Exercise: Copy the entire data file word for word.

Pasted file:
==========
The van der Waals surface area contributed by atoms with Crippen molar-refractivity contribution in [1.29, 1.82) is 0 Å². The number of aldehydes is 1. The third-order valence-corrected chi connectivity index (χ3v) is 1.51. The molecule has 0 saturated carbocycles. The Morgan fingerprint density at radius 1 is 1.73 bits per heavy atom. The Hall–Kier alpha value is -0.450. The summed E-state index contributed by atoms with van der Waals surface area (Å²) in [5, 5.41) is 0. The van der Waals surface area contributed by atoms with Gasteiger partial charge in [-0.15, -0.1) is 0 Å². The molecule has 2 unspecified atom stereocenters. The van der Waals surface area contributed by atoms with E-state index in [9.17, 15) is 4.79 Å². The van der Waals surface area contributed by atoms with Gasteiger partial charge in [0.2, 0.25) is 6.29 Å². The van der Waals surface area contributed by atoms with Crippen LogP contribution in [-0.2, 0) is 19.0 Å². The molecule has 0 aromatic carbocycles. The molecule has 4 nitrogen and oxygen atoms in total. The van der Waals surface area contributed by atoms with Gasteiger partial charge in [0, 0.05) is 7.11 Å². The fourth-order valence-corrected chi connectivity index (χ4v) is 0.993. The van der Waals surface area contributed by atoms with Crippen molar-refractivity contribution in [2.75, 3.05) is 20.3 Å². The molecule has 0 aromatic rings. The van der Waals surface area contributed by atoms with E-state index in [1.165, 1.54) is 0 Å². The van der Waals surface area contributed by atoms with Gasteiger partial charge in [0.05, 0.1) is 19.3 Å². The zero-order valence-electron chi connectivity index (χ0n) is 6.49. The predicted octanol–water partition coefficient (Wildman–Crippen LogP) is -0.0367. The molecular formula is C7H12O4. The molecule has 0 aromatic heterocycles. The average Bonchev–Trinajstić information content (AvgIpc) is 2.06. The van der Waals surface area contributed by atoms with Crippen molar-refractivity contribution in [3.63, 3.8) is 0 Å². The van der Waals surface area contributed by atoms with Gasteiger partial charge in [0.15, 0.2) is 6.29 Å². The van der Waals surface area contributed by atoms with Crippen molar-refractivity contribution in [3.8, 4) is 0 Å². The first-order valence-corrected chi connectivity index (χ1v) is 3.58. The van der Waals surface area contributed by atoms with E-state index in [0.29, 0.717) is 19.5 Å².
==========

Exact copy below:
The van der Waals surface area contributed by atoms with Crippen molar-refractivity contribution in [1.29, 1.82) is 0 Å². The number of aldehydes is 1. The third-order valence-corrected chi connectivity index (χ3v) is 1.51. The molecule has 0 saturated carbocycles. The Morgan fingerprint density at radius 1 is 1.73 bits per heavy atom. The Hall–Kier alpha value is -0.450. The summed E-state index contributed by atoms with van der Waals surface area (Å²) in [5, 5.41) is 0. The van der Waals surface area contributed by atoms with Gasteiger partial charge in [-0.15, -0.1) is 0 Å². The molecule has 2 unspecified atom stereocenters. The van der Waals surface area contributed by atoms with E-state index in [9.17, 15) is 4.79 Å². The van der Waals surface area contributed by atoms with Gasteiger partial charge in [0.2, 0.25) is 6.29 Å². The van der Waals surface area contributed by atoms with Crippen LogP contribution in [-0.2, 0) is 19.0 Å². The molecule has 0 aromatic carbocycles. The molecule has 4 nitrogen and oxygen atoms in total. The van der Waals surface area contributed by atoms with Gasteiger partial charge in [0, 0.05) is 7.11 Å². The fourth-order valence-corrected chi connectivity index (χ4v) is 0.993. The van der Waals surface area contributed by atoms with Crippen molar-refractivity contribution in [2.75, 3.05) is 20.3 Å². The molecule has 0 aromatic rings. The van der Waals surface area contributed by atoms with E-state index in [1.165, 1.54) is 0 Å². The van der Waals surface area contributed by atoms with Gasteiger partial charge in [0.05, 0.1) is 19.3 Å². The zero-order valence-electron chi connectivity index (χ0n) is 6.49. The predicted octanol–water partition coefficient (Wildman–Crippen LogP) is -0.0367. The molecular formula is C7H12O4. The molecule has 0 aromatic heterocycles. The average Bonchev–Trinajstić information content (AvgIpc) is 2.06. The van der Waals surface area contributed by atoms with Crippen molar-refractivity contribution in [3.63, 3.8) is 0 Å². The van der Waals surface area contributed by atoms with Gasteiger partial charge in [0.15, 0.2) is 6.29 Å². The van der Waals surface area contributed by atoms with Crippen molar-refractivity contribution in [3.8, 4) is 0 Å². The first-order valence-corrected chi connectivity index (χ1v) is 3.58. The van der Waals surface area contributed by atoms with E-state index in [0.29, 0.717) is 19.5 Å².